Home Depot, often ridiculed for their consumer-first approach to merchandise, is a godsend for neophytes and DIYers who desire the hand-holding from the men (and women) in orange. It’s also a haven for day laborers, handymen looking for work, and man-with-a-van-types who want to transport your 2x4s and drywall for you. For a price.
What price? Whatever they charge.
There’s no union; no esteemed order of gofers; no decision-making body that regulates rates, hours, and codes of ethics. Each person decides what they will charge you for what they’re offering.
You can find these individuals sauntering around Home Depot, blending in with the customers. They’ll causally walk past you and mention, ever so discreetly, “van service,” or “sheetrocking,” or “electrical,” or whatever skill they profess to be able to sell you services for.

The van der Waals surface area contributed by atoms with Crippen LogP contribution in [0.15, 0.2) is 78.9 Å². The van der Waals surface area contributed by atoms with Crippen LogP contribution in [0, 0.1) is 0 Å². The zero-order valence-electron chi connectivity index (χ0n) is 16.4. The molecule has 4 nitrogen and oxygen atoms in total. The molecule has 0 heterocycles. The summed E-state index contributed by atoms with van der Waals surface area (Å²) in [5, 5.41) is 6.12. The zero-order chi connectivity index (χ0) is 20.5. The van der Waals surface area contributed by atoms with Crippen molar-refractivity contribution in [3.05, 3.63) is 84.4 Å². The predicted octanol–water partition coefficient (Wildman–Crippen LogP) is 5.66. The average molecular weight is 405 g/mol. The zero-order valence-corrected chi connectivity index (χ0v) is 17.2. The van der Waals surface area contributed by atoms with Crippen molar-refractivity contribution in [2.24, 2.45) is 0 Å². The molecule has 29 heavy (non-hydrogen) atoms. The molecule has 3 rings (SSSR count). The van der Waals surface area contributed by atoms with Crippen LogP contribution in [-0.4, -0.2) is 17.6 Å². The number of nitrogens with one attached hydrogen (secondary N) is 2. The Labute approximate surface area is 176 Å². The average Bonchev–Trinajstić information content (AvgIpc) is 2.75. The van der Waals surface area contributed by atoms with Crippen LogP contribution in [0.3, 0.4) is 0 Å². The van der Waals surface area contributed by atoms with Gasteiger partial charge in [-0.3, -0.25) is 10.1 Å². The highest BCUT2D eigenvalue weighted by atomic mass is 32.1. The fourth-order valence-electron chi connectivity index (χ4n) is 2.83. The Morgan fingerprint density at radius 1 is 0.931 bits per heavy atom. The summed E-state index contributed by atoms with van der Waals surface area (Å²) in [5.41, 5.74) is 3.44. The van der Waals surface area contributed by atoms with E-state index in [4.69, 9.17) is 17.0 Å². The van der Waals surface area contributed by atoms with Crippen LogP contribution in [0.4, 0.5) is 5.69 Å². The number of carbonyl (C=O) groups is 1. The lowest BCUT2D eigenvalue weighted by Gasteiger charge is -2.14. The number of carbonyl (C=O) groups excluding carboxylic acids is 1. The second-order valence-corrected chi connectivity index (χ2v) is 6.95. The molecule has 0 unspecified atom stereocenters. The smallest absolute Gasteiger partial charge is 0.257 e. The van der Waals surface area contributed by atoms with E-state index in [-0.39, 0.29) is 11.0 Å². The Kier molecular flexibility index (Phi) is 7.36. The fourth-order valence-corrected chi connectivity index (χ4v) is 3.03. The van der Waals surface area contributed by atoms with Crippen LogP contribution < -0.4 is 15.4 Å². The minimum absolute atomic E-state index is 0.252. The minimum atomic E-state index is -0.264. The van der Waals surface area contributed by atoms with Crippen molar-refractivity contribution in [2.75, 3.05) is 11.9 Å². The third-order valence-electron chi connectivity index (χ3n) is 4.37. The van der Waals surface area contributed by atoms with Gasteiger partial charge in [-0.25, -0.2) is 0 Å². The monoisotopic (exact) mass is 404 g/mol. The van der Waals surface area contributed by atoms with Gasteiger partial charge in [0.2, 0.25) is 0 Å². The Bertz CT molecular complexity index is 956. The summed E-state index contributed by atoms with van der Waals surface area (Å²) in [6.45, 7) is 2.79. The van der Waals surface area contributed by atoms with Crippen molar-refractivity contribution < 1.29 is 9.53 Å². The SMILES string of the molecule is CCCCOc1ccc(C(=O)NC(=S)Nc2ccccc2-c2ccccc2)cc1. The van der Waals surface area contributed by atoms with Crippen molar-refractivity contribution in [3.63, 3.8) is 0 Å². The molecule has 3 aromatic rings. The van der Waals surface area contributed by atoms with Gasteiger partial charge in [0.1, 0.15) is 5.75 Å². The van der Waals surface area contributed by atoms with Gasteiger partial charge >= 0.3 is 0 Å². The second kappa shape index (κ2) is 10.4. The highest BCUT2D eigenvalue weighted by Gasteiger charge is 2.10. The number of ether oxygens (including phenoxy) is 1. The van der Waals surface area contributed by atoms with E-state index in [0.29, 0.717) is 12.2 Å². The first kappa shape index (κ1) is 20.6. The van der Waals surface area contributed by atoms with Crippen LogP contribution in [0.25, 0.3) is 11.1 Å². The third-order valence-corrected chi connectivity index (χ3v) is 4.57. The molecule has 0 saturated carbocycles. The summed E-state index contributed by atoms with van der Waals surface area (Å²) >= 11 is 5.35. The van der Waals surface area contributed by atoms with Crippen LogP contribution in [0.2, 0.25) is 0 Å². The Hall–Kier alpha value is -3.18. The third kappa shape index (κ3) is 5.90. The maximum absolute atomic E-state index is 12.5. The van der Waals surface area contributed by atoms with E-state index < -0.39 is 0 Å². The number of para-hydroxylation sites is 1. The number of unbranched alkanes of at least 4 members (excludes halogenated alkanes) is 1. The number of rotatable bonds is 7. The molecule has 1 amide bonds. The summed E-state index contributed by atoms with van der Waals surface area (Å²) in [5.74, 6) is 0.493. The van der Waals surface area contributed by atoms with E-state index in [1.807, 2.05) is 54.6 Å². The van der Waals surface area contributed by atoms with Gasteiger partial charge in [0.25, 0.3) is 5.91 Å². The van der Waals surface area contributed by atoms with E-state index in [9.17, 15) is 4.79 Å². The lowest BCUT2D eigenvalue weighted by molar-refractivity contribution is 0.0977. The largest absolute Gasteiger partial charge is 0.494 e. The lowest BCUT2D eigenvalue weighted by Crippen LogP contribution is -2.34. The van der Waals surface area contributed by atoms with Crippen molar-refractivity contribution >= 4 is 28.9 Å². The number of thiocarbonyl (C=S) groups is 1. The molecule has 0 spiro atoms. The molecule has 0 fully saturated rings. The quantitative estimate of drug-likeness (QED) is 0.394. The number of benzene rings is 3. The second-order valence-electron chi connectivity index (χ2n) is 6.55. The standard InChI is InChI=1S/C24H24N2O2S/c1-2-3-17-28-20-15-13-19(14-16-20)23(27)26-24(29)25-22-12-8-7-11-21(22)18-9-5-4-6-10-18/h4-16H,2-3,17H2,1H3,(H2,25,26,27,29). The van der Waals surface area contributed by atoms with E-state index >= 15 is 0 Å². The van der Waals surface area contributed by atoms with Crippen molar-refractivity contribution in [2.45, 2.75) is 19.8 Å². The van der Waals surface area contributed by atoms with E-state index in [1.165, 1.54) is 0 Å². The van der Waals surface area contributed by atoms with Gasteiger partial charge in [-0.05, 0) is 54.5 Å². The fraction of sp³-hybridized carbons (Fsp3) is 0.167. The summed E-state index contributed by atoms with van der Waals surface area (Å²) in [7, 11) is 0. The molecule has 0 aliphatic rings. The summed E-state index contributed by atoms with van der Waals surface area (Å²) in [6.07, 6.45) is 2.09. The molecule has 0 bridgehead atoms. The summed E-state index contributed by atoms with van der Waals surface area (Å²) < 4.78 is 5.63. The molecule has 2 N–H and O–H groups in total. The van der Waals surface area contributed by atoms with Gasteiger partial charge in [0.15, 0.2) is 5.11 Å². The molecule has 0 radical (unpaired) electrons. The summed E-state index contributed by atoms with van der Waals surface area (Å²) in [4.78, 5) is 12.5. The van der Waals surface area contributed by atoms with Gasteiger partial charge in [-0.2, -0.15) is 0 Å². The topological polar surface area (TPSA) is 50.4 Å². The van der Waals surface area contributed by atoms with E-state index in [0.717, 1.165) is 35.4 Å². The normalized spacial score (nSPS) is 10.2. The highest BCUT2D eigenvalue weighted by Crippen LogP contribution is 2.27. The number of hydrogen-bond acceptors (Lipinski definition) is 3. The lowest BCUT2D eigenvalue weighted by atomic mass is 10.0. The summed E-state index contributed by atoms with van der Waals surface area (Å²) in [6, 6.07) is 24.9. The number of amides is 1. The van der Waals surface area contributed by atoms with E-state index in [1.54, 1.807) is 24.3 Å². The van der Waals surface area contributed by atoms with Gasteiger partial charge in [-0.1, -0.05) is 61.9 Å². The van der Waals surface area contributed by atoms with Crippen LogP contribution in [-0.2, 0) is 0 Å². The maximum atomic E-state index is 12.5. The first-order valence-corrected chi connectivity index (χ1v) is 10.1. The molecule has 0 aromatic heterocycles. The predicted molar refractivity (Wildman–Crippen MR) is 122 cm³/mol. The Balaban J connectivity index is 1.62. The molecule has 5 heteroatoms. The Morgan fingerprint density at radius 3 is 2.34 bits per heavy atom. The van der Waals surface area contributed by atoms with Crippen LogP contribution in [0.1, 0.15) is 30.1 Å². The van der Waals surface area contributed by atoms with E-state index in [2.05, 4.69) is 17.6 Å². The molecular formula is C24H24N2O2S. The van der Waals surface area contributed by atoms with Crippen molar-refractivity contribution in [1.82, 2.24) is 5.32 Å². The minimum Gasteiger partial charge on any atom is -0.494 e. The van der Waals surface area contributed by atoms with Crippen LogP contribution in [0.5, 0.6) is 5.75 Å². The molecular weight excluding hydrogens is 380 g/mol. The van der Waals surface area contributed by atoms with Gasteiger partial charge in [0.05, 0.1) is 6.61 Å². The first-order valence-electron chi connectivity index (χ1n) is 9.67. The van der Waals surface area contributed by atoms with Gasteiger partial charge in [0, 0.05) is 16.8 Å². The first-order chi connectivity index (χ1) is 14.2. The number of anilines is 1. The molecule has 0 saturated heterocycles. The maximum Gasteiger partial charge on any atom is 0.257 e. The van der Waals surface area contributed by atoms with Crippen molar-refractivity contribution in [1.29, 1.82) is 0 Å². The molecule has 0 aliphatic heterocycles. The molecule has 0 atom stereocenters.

Have you ever used their services? I haven’t and likely never will. While it’s an unexpected blessing to have someone eager to get their hands dirty on your behalf when you’ve made a larger purchase than you expected, the danger lies in not knowing if these individuals can actually perform what they say they can.
Do they have references? Are they licensed? Can you see their work? What happens if there’s a dispute? What guarantees are offered? I don’t believe they have the credentials or ethics of a professional, licensed contractor. There is no way to establish any absolutes with these individuals so the oft-repeated caveat emptor is certainly in order.
You may find it worth the risk and you may even be fortunate enough to find a legitimate craftsman who is diligently earning an honest dollar. Conversely, you may find yourself ruing the decision to use an untried, untested, and unknown laborer. I’ll let your mature decision-making guide you.
At the very least, I tip my hat to these individuals who have discovered a way to earn a living in this down economy. Choosing to work with them is a gamble, though, and I’m not willing to play a game with rules that are determined on a per-game basis.